·        It must prioritize the integration of physical and health in every setting of preventive and primary care, and link its surveillance to a national registry for those most at risk. That includes clinics in schools, workplaces, retail settings, emergency rooms and practitioner offices.

·        It must standardize coverage as a basic benefit in health insurance plans and become a mandatory requirement in not-for-profit hospital community benefit plans.

·        It must include a comprehensive mental health workforce overhaul to align demand and access to treatment in every community.

·        It must facilitate the integration of state and local public health programs (like community mental health centers) with local hospital systems and the medical community.

·        It must be funded adequately through public and private sources.

·        It must include a robust public education campaign to reverse bias against mental health treatment.

Last week will be remembered for the slaughter of 21 innocents at Robb Elementary in Uvalde, TX—the same week the National Rifle Association and American Psychiatric Association held their annual meetings in Houston and New Orleans. Predictably, the urgency to address mental health programs has taken a backseat to gun control i.e. topics like a national Red Flag law, universal background checks et al.

My grandson Owen starts school this fall. I have 3 pictures of him on my desk and imagine his future every day. Last week, 19 sets of grandparents had their Owen-dreams shattered. The response to Uvalde for Owen is incomplete unless both gun violence and mental illness are addressed. The mental health moonshot is long overdue.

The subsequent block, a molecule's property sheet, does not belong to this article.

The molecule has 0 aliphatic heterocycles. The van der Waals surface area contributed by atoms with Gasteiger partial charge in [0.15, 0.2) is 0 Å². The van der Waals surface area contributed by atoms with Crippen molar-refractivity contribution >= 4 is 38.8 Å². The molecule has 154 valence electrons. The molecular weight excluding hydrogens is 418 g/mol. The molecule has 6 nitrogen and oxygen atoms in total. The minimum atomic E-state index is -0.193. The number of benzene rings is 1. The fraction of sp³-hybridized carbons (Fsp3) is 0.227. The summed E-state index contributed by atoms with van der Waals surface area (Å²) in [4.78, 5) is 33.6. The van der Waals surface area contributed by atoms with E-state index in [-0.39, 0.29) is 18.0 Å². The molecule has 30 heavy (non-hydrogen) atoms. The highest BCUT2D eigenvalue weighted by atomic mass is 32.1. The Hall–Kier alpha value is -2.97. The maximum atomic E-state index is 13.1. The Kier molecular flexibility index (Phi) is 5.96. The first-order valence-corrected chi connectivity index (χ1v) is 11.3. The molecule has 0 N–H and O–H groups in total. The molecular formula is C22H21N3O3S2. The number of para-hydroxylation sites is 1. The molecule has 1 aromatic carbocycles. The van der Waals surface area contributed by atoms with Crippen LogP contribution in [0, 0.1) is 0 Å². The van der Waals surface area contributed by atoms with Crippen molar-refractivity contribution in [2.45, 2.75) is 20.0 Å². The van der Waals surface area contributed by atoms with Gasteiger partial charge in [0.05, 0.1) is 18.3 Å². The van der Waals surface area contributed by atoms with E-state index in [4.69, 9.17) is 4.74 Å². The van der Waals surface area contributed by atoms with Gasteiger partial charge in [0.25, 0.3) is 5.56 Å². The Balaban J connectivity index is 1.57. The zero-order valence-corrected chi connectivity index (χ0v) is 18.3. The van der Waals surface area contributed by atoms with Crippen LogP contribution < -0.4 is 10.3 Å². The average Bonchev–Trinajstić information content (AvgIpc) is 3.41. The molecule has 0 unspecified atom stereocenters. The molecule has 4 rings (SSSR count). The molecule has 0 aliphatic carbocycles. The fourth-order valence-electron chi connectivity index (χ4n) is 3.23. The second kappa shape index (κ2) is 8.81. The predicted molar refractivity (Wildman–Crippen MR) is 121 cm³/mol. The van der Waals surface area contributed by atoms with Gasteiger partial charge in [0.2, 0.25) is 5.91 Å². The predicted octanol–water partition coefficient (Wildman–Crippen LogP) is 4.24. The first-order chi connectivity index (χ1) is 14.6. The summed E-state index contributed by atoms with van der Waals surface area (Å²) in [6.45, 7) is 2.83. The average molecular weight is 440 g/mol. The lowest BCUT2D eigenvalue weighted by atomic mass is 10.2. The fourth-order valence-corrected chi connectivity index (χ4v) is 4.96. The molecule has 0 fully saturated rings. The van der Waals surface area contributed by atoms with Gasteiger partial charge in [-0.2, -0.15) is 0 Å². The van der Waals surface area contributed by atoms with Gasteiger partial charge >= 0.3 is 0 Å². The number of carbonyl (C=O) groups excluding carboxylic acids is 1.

The 2022 State of Workforce Mental Health

Demyttenaere K, Bruffaerts R, Posada-Villa J, Gasquet I, Kovess V, Lepine JP, et al. (June 2004). “Prevalence, severity, and unmet need for treatment of mental disorders in the World Health Organization World Mental Health Surveys”. JAMA. 291 (21): 2581–90. doi:10.1001/jama.291.21.2581PMID 15173149.

Mental Health America The State Of Mental Health In America

Why America should make it harder to buy guns The Economist May 23, 2022 Weekly Edition

The effect of mass shootings on daily emotions is limited by time, geographic proximity, and political affiliation National Academy of Sciences May 31, 2021


John Cassidy How to Prevent Gun Massacres? Look Around the World May 26, 2022


Lown Institute study: hospitals across the U.S. performed 106,474 unnecessary procedures in first year of pandemicPer LI’s analysis of Medicare claims data, the most prevalent procedures were coronary stent implants, back surgeries, hysterectomies, spinal fusions, Inferior vena cava filters, carotid endarterectomy, renal stents and knee arthroscopy.

Lown Institute

Healthcare Spending

Study: healthcare spending slowly back to pre-pandemic level but long-term impact on low-income households problematic:  Researchers analyzed health spending by households during the pandemic. Findings:

·        Families deferred healthcare during the COVID-19 pandemic and may not have fully caught back up. The number of families with out-of-pocket healthcare spending decreased by nearly 50%at its lowest point in April 2020. Both the number of families incurring healthcare spending, and the amount those families spent per week decreased, contributing to the overall depression in mean healthcare spending.

·        Healthcare spending decreased most in more discretionary categories of dentist and vision but took longer to recover in essential categories of hospital and doctors’ offices. The number of families with out-of-pocket healthcare spending decreased the most in more discretionary categories like dentist and vision, with each depressed by more than 70% at their lowest point. Decreases in incidence of more essential healthcare categories were less pronounced—50% for doctors, 24% for hospitals—but recovered more slowly, remaining depressed until spring of 2021.

·        Large healthcare expenses can continue to impact families’ finances for a year or more after the event. Following a month in which healthcare spending exceeds $400 and 1% of family income, checking account balances decline and remain roughly 2% depressed 12 months later, regardless of how the family paid the large expense. For families who financed the expense via their credit card, statement balances reach a new steady state of 8 to 10% elevated for the 12 months following the event, with no sign of further decrease.